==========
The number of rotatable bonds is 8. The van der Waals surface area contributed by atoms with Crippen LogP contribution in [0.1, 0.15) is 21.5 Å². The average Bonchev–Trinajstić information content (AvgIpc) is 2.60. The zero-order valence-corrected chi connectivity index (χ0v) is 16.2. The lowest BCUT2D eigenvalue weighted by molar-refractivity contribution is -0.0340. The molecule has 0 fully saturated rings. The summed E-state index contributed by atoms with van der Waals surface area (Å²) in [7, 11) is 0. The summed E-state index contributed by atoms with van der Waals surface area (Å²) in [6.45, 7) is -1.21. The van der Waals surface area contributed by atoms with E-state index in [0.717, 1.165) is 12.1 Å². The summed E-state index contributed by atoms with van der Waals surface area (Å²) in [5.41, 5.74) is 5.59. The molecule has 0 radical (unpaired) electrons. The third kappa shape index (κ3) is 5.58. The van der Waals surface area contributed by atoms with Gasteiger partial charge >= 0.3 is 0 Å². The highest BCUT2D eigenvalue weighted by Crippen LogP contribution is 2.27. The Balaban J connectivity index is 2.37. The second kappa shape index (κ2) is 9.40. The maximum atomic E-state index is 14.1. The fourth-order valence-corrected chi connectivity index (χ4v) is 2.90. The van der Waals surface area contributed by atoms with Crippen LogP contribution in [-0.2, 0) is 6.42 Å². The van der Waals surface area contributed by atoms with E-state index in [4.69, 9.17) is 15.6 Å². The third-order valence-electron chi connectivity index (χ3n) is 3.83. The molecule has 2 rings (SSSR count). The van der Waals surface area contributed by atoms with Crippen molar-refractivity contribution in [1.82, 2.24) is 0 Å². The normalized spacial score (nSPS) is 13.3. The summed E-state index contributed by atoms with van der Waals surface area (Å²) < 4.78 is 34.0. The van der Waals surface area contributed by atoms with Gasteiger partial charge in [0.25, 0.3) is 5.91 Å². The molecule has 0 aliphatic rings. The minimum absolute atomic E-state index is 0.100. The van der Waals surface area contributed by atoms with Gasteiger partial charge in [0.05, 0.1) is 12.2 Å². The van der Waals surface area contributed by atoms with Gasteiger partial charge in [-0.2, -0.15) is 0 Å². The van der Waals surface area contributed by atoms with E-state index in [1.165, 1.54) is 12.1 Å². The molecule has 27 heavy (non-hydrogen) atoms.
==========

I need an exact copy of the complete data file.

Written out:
The number of rotatable bonds is 8. The van der Waals surface area contributed by atoms with Crippen LogP contribution in [0.1, 0.15) is 21.5 Å². The average Bonchev–Trinajstić information content (AvgIpc) is 2.60. The zero-order valence-corrected chi connectivity index (χ0v) is 16.2. The lowest BCUT2D eigenvalue weighted by molar-refractivity contribution is -0.0340. The molecule has 0 fully saturated rings. The summed E-state index contributed by atoms with van der Waals surface area (Å²) in [7, 11) is 0. The summed E-state index contributed by atoms with van der Waals surface area (Å²) in [6.45, 7) is -1.21. The van der Waals surface area contributed by atoms with E-state index in [0.717, 1.165) is 12.1 Å². The summed E-state index contributed by atoms with van der Waals surface area (Å²) in [5.41, 5.74) is 5.59. The molecule has 0 radical (unpaired) electrons. The third kappa shape index (κ3) is 5.58. The van der Waals surface area contributed by atoms with Gasteiger partial charge >= 0.3 is 0 Å². The highest BCUT2D eigenvalue weighted by Crippen LogP contribution is 2.27. The Balaban J connectivity index is 2.37. The second kappa shape index (κ2) is 9.40. The maximum atomic E-state index is 14.1. The fourth-order valence-corrected chi connectivity index (χ4v) is 2.90. The van der Waals surface area contributed by atoms with Crippen LogP contribution in [-0.2, 0) is 6.42 Å². The van der Waals surface area contributed by atoms with E-state index in [4.69, 9.17) is 15.6 Å². The third-order valence-electron chi connectivity index (χ3n) is 3.83. The molecule has 2 rings (SSSR count). The van der Waals surface area contributed by atoms with Crippen molar-refractivity contribution in [1.82, 2.24) is 0 Å². The normalized spacial score (nSPS) is 13.3. The summed E-state index contributed by atoms with van der Waals surface area (Å²) < 4.78 is 34.0. The van der Waals surface area contributed by atoms with Gasteiger partial charge in [0.25, 0.3) is 5.91 Å². The molecule has 0 aliphatic rings. The minimum absolute atomic E-state index is 0.100. The van der Waals surface area contributed by atoms with Gasteiger partial charge in [0.05, 0.1) is 12.2 Å². The van der Waals surface area contributed by atoms with Gasteiger partial charge in [-0.2, -0.15) is 0 Å². The van der Waals surface area contributed by atoms with E-state index in [1.165, 1.54) is 12.1 Å². The molecule has 27 heavy (non-hydrogen) atoms.